This acts as a smooth transition into the almost western-esque strumming at the start of Coma, which continues the same level of calmness and sonic simplicity, but in a more eery fashion, thanks to its soft percussion and banjo, before Tash chimes in with a more rock-influenced slideguitar solo that stands out from the bluesy sounding solos of all her previous works. The track gives a very cinematic edge to the record, with audio samples of broken glass, and what sounds like someone striking matches at one point. Another clear favourite in this one.
After these breathtaking musical endeavours, Tash retreats back to a sound she’s more familiar with, in Blame It On Society, which sadly leaves a bit to be desired in the vocal engineering, her harmonies seem a little out of place, and although the lyrical content is decent, it comes across as a bit of a filler track, yet again. We hear her signature riffs and rhythms again, but also the unnecessary addition of light synths, and the song just feels like it doesn’t go anywhere.
Sweet and Dandy is a very distinct change in tone lyrically to the previous track, with a zippy and percussive guitar intro, with evolves quicker again into the very familiar Tash guitar wail, which at this point is a little overused, but doesn’t necessarily a bad song, but doesn’t stand out from anything in her first record, blurring the lines between the two a little.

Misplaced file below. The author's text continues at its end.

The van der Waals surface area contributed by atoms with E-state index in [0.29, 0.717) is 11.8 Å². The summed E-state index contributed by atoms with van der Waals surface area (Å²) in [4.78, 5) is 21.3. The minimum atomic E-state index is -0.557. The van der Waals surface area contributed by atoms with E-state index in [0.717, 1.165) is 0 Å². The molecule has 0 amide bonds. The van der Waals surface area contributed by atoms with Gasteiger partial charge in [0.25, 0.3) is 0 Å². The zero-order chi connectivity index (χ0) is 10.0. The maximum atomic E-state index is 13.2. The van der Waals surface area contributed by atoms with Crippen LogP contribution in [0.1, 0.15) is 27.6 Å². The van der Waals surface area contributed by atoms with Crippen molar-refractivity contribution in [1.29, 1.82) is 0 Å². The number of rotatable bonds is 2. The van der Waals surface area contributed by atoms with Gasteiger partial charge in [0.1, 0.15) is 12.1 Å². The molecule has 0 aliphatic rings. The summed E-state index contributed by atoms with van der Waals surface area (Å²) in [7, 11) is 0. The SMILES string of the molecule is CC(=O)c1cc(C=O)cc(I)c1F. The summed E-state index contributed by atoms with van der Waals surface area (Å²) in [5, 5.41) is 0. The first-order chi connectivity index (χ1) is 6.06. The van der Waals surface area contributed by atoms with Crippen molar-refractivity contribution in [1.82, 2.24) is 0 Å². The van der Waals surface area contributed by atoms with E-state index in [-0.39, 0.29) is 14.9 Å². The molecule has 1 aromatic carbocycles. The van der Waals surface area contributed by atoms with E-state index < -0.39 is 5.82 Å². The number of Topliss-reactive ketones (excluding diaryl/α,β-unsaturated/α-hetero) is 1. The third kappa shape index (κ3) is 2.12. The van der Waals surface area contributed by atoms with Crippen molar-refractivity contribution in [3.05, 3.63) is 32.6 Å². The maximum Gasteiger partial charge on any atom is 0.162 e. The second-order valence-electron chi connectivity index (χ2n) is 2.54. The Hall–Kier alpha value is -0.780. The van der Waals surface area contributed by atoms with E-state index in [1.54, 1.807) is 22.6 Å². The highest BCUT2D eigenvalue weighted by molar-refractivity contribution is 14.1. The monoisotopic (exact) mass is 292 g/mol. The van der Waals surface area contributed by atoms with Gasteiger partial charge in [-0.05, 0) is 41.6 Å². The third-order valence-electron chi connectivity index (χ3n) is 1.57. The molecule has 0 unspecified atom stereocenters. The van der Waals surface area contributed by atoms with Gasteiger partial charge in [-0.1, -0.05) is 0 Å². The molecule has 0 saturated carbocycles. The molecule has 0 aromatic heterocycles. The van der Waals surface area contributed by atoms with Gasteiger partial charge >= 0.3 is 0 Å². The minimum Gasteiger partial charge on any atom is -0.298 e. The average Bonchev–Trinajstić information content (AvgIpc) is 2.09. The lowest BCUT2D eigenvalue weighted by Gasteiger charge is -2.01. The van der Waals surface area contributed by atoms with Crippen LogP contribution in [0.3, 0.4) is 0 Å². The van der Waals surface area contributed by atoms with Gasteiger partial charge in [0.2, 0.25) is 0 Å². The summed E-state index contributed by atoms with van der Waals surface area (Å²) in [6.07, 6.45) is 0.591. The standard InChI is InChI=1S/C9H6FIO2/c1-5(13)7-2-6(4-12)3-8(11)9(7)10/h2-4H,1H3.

Willow Tree, the fourth single, featuring Jerome Farah, is a bit more what we’re looking for. Filled willed echoey vocal layers from Tash, as she harmonises with herself for a very unique choir effect, and a percussion that could be described as RnB, a very different sound from Tash, and what I’d describe as her most sassy, even swaggy track, and is definitely a big step away from Flow State.
She takes full advantage of this unexpected sound by following up with Vanilla Honey, a smooth, whispery song full of bassline and although isn’t really anything new, is done well and doesn’t come across as a ‘filler’ of any sorts, which you could almost say about its following track, Let The Light In, which is a short, almost gospel-y track that while a little underwhelming in this tracklist, does have great live performance potential.
Tash finishes off the album with a bang, with the final track I Am Free, which is a big statement in itself. One of the best moments of the album, a really emotive and empowering track with a fiery opening riff, and it’s climax is gives you chills. It isn’t an empty track, but is one were after an album of a lot of singing for an artist usually instrumental-reliant is the perfect ratio of backing music to lyrics.
Overall, the album is good listening, albeit one with a few skippable tracks, and repetition. Tash overcame her biggest obstacle – making an album the same sonically as her debut, and although I would say Flow State does slightly shadow Terra Firma, it is a strong and self-proving sophomore record, and well worth the listen. It gets revertive in instrumentals in quite a few places, but that’s not even something that hinders her because of how unique and individual a sound she possesses.